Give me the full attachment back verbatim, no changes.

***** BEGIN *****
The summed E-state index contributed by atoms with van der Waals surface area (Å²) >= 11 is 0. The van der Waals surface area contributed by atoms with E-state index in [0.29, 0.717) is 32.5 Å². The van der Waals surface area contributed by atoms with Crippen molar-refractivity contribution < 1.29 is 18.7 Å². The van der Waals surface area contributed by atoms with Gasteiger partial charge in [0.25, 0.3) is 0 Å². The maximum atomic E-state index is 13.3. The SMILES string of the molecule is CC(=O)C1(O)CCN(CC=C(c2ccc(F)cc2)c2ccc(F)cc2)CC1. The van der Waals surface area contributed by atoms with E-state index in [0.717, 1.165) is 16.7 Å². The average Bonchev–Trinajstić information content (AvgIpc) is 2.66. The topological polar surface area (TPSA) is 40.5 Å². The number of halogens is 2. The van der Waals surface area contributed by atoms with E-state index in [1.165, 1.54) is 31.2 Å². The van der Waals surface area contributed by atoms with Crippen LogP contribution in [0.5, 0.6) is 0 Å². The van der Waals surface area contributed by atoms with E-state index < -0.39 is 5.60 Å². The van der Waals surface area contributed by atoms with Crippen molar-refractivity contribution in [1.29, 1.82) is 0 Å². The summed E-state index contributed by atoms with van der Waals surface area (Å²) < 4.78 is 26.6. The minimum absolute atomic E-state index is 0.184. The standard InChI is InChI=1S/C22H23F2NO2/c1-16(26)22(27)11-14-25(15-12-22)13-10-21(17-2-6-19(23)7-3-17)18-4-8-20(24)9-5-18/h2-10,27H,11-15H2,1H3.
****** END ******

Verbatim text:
The summed E-state index contributed by atoms with van der Waals surface area (Å²) >= 11 is 0. The van der Waals surface area contributed by atoms with E-state index in [0.29, 0.717) is 32.5 Å². The van der Waals surface area contributed by atoms with Crippen molar-refractivity contribution < 1.29 is 18.7 Å². The van der Waals surface area contributed by atoms with Gasteiger partial charge in [0.25, 0.3) is 0 Å². The maximum atomic E-state index is 13.3. The SMILES string of the molecule is CC(=O)C1(O)CCN(CC=C(c2ccc(F)cc2)c2ccc(F)cc2)CC1. The van der Waals surface area contributed by atoms with E-state index in [0.717, 1.165) is 16.7 Å². The average Bonchev–Trinajstić information content (AvgIpc) is 2.66. The topological polar surface area (TPSA) is 40.5 Å². The number of halogens is 2. The van der Waals surface area contributed by atoms with E-state index in [1.165, 1.54) is 31.2 Å². The van der Waals surface area contributed by atoms with Crippen LogP contribution in [0.5, 0.6) is 0 Å². The van der Waals surface area contributed by atoms with E-state index < -0.39 is 5.60 Å². The van der Waals surface area contributed by atoms with Crippen molar-refractivity contribution in [1.29, 1.82) is 0 Å². The summed E-state index contributed by atoms with van der Waals surface area (Å²) < 4.78 is 26.6. The minimum absolute atomic E-state index is 0.184. The standard InChI is InChI=1S/C22H23F2NO2/c1-16(26)22(27)11-14-25(15-12-22)13-10-21(17-2-6-19(23)7-3-17)18-4-8-20(24)9-5-18/h2-10,27H,11-15H2,1H3.